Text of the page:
About three quarter of the patients in our study presented with anterior nasal bleeding. The bleeding is mostly from little’s area. This corresponds with findings from other study which demonstrated that almost all of the epistaxis in patients originates from Little’s area  . Patients with short history of epistaxis were commoner in this study than long standing nose bleeding. This may be because of frightened effect of sight of blood from the nose. Furthermore, most of the studied patients present with single episode of epistaxis rather than recurrent epistaxis. This may be a resultant effect of treatable causes of epistaxis such as trauma and infection in this study. Unilateral epistaxis accounted for more than half nose bleeds in this study. The findings may be due to unilateral sinonasal tumour in the studied patients.
On the sources of referral of epistaxis patients for otorhinolaryngological expert review and management in this study were mainly from casualty officer and paediatrician followed by general practitioners. This may be because these are first contact of the patients. This is contrary to record of bleeding diathesis in most attending emergency department in previous study   .
Nose bleeding was recorded in literature as a source of concerned to the patients, relations and managing physician  . In this study there are many effects on quality of life the studied patients. These are noted in anxiety, absenteeism, irritable and depression. The causes may be site of blood and discomfort from the cause of nose bleeding. Majority of the patients were either reviewed or managed in the accident and emergency department or ear, nose and throat clinic. The associated complications during first review were mild anaemia, vomiting which contained altered blood and recurrent epistaxis.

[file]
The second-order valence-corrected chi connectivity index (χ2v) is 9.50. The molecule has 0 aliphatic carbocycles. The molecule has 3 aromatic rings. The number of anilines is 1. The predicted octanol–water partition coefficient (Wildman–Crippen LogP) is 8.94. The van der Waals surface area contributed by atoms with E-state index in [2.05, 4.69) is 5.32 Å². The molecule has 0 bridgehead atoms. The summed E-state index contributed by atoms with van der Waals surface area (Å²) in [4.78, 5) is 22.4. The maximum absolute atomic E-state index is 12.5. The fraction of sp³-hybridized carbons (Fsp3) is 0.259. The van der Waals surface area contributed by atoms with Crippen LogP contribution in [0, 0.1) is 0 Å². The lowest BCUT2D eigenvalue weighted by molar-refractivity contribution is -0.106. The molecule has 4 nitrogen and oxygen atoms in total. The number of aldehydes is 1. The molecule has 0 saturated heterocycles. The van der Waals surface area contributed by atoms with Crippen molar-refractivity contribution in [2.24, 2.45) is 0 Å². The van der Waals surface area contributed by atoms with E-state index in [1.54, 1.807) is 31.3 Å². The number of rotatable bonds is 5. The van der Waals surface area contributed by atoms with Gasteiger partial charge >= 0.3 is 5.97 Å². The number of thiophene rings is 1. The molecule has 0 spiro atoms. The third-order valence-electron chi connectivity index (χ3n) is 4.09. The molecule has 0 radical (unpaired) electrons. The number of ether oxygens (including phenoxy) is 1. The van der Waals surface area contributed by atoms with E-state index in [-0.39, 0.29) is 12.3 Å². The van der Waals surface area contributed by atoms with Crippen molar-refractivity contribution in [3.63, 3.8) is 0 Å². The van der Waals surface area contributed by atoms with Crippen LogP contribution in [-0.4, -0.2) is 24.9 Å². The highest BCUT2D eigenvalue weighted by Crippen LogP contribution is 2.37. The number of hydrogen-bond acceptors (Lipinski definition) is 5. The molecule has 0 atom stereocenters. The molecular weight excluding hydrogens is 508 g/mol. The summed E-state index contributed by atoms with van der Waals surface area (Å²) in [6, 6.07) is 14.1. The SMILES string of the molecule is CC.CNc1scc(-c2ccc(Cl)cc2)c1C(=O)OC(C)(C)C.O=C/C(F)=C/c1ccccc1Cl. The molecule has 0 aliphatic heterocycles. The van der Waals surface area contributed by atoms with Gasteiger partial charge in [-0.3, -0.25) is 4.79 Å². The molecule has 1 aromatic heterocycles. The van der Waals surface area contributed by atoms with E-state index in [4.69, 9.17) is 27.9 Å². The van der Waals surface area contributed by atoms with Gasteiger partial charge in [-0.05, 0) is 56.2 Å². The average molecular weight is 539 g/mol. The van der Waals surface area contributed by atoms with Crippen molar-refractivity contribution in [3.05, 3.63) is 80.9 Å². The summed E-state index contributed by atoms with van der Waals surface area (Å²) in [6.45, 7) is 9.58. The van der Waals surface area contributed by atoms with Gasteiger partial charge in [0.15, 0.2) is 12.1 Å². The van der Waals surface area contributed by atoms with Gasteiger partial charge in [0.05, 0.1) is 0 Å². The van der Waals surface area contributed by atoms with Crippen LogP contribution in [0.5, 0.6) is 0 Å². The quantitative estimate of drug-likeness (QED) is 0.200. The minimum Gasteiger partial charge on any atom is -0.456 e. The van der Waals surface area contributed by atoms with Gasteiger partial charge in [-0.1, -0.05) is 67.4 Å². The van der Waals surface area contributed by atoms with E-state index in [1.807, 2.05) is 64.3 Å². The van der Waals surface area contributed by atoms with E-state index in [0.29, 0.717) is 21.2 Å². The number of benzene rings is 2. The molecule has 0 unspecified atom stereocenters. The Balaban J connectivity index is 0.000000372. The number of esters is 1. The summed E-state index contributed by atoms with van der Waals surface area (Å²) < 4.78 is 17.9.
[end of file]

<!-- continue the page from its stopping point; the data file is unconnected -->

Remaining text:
In previous studies, treatment of epistaxis requires a systematic and methodical approach. This treatment options vary according to the cause, location, and severity of the hemorrhage   . Like in other study observational, conservative and surgical treatment modalities have been used in the management of epistaxis in the patients  . Observation treatment when bleeding has stopped with further treatment like nasal decongestants were instituted. The conservative treatment for anterior or posterior epistaxis includes firm pressure over bleeding area (little’s area) with thumb and index finger. If failed anterior with or without posterior nasal packing is performed with much success in our practices. Most of our patients in this study have their epistaxis controlled by conservative measures which include mere observation, use of decongestant and Etamsylate. Some however had anterior and posterior nasal packing done with glove finger and Foley’s catheter respectively. Those that had Sino nasal tumour had surgical excision. It is important to note that sophisticated equipment for arterial embolisation, cryosurgery and endoscopic cautery are not available in our center. Surgical control of epistaxis is performed such as nasal tumour excision. Only 2.8% patient had blood transfusion and we recorded death in 2.3% patients. Almost all the patients had good outcome and majority were satisfy with the treatment given.
Limitations in this study are lack of sophisticated methods of managing nose bleeding in developing countries. These include use of cryotherapy, posterior endoscopic cautery and arterial embolization that are used in the developed countries.
In this study traumatic and inflammatory causes remain the most common etiological factor for epistaxis. Of all the multiple methods of treatment, our experience shows that safe and cost-effective conservative approach is sufficient in the management of most of our patients and surgical intervention should be the last resort. Effective and safe practices against trauma and infection will reduce the incidence of epistaxis.
All the authors declare that there was no competing interest.